Research & Development(R&D): India
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The state of S&T in India
i) India’s expenditure on R&D, 2004-15;
ii) India’s expenditure on R&D, as a %age of the GDP; and
iii) India’s expenditure on R&D vis-à-vis comparable countries
India’s gross research spending has consistently been increasing over the years but the country’s expenditure on R&D continues to be less than 1% of its GDP when other emerging economies, including China and Brazil, invest more under this head.
The study of the National Science and Technology Management Information System (NSTMIS) under department of science and technology (DST) shows that the country’s gross expenditure on R&D has, in fact, tripled in a decade — from Rs 24,117.24 crore in 2004-05 to Rs 85,326.10 crores in 2014-15 — with the government chipping in with more money as compared to private sector industries.
But, the country’s R&D expenditure as percentage of its GDP declined during the period. It has, in fact, been showing a consistent decline since 2008-09. The study shows that the Centre’s share in the gross expenditure was 45.1% followed by private sector industries (38.1%), state governments (7.4%), higher education sector (3.9%) and public sector industries (5.5%).
NSTMIS compared the pattern of expenditure in 14 countries, including South Korea, Japan, USA, Russia, Canada, Australia, Germany, France, Italy, Spain, UK, Mexico and China, and found that India topped the list in terms of share of government sector spending. In other countries, private sector industries and institutions of higher education spent more than the government.
“India tops in government spending in R&D with 81.3% (of government sector expenditure) coming from eight major scientific agencies — defence, space, atomic energy, ICAR, CSIR, DST, (department of) biotechnology and ICMR — during 2014-15,” tweeted Union science and technology minister Harsh Vardhan while referring to the findings.
The study noted that the public sector R&D was led by defence industries and fuels while private sector one was dominated by drugs, pharmaceutical and transportation during 2014-15.
Though the study restricted itself to India’s R&D expenditure till 2014-15, it estimated the expenditure under this head for 2015-16 at Rs 94,516.45 crore and for 2016-17 at Rs 1,04,864.03 crore, which would still account for less than 1% of the GDP.
As compared to India, other BRICS nations had spent more of their GDP on research. Most of the developed countries, in fact, spent more than 2% of their GDP on R&D.
On scientific publication, India has shown a rising trend during the last decade. The report noted that the country’s share in global research publications increased from 2.2% in 2000 to 3.7% in 2013.
2009-12: Research output improves
49% rise in PhDs in 3 years
Jump In India’s Contribution To World’s Research Publications: Tharoor
TIMES NEWS NETWORK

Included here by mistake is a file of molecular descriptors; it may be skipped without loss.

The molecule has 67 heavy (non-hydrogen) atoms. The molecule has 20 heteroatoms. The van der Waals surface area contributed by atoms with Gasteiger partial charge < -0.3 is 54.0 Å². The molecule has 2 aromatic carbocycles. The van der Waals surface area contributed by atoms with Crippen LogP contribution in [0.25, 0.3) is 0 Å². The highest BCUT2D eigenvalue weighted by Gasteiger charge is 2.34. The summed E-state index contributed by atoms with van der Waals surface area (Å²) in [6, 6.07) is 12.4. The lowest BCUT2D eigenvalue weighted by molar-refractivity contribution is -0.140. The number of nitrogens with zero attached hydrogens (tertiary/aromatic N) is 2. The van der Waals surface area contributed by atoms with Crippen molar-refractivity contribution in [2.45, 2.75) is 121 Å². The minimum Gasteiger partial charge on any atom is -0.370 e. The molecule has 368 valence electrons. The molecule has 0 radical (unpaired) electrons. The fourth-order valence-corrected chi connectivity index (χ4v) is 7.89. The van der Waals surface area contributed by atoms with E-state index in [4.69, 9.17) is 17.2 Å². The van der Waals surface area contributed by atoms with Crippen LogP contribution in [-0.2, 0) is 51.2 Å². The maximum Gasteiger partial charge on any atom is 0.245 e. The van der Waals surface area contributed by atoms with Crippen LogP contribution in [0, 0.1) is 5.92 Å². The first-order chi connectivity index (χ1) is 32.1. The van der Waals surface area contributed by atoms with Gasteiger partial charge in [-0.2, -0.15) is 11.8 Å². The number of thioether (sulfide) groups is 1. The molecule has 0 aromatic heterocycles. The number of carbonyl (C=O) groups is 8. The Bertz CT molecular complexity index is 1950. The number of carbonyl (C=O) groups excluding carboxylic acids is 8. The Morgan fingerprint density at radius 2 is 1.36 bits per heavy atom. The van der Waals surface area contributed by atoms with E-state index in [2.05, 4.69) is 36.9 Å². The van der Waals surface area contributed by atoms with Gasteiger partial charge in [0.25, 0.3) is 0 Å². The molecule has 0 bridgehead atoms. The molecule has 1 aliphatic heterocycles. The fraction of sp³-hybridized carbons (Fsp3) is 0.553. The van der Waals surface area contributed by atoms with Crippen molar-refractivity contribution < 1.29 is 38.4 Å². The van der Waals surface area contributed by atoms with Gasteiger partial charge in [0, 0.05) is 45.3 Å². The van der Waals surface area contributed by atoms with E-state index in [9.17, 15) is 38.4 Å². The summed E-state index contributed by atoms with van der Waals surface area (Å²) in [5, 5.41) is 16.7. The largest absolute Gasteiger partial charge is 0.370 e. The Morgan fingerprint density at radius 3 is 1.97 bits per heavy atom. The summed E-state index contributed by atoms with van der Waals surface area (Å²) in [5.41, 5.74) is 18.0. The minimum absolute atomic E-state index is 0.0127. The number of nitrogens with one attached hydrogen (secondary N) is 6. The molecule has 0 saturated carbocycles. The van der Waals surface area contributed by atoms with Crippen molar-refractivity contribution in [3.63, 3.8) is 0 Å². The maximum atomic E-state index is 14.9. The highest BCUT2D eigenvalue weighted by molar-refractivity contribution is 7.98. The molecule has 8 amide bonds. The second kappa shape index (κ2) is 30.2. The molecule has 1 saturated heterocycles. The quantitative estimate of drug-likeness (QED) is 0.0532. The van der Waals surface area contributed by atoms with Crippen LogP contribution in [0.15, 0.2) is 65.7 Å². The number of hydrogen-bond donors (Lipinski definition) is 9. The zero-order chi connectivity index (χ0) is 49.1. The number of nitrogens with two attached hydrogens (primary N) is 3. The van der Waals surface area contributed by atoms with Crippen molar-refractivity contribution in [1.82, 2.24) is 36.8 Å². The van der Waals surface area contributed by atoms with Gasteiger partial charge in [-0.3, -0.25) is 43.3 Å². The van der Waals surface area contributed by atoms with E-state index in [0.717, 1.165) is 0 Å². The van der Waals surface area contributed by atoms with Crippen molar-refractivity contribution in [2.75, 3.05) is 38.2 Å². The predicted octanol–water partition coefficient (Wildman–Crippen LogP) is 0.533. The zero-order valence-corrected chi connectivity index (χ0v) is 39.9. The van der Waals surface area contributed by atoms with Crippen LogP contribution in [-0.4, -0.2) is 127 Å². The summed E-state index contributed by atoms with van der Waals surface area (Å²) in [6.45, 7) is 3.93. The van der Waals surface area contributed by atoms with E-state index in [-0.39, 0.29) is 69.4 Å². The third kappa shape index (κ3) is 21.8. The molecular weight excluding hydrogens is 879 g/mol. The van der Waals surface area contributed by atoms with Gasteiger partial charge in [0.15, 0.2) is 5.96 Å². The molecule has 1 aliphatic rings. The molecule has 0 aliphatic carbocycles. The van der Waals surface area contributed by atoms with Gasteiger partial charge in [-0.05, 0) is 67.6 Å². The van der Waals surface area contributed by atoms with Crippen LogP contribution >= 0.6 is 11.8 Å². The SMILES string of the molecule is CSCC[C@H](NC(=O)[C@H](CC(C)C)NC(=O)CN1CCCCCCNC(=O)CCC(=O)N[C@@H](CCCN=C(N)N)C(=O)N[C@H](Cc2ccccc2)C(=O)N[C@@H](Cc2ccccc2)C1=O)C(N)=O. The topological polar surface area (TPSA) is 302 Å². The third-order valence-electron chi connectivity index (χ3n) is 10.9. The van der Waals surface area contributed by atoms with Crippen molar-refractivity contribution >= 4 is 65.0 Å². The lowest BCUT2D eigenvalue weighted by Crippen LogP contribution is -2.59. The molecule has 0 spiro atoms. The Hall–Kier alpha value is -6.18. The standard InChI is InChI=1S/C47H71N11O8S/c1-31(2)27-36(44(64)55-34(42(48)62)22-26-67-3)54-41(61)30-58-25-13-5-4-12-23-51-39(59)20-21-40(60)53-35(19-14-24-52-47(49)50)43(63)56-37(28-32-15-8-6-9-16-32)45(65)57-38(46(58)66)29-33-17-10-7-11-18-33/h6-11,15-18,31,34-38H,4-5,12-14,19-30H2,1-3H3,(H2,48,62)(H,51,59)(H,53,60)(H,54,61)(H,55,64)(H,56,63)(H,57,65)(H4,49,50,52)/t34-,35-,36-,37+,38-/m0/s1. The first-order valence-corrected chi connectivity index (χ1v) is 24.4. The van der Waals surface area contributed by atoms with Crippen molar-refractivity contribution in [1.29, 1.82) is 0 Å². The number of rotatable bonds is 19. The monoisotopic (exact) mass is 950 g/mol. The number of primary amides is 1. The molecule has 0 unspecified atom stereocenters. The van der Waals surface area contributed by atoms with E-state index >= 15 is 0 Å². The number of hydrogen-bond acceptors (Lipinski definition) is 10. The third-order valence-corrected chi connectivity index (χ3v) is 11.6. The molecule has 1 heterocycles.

The Times of India 2013/08/16
New Delhi: Poor research output of students is considered one of the biggest drawbacks of Indian higher education. But government claims there has been a 49.27% growth in the number of research degrees (Ph.Ds) awarded by the Indian universities between 2008-09 and 2011-12.
Ministry of human resource development said: in 2008-09, 10,781 Ph.Ds were awarded that increased to 16,093 in 2011-12.
There has also been a massive jump in India’s contribution to world’s research publications. Citing a report by the UNESCO Institute of Statistics, the ministry said it increased from 26,000 in 2002 to 44,000 in 2007.
Despite the rapid strides in research, India is still way behind other nations. In the same period, the number of Ph.Ds in China increased from 14,706 to 48,112. Increase in Ph.Ds in the US was, however, marginal —from 40,024 to 41,464.
As for the contribution to the world publications UNESCO data shows that between 2002 and 2007, Brazil’s contribution increased from 16,000 to 29,000, Russia (31,000 to 32,000), China (62,000 to 1.94 lakh), the UK (93,000 to 1.25 lakh), the US (3.15 lakh to 3.58 lakh) and Japan (92,000 to 98,000).
Tharoor said government has taken various steps for promotion and growth of postgraduate level studies and research. New institutions for science education and research have been set up. Universities are getting centres of excellence, new and attractive fellowships are on offer as well as there is emphasis on strengthening the infrastructure of Research & Development in universities. Tharoor said the HRD ministry had also set up a task force for rejuvenation of basic scientific research under M M Sharma. The task force has been converted into an empowered committee to implement its own recommendations.
In social sciences various research councils — Indian Council of Historical Research, Indian Council of Social Science Research and Indian Council of Philosophical Research — have been asked to fund more research initiatives.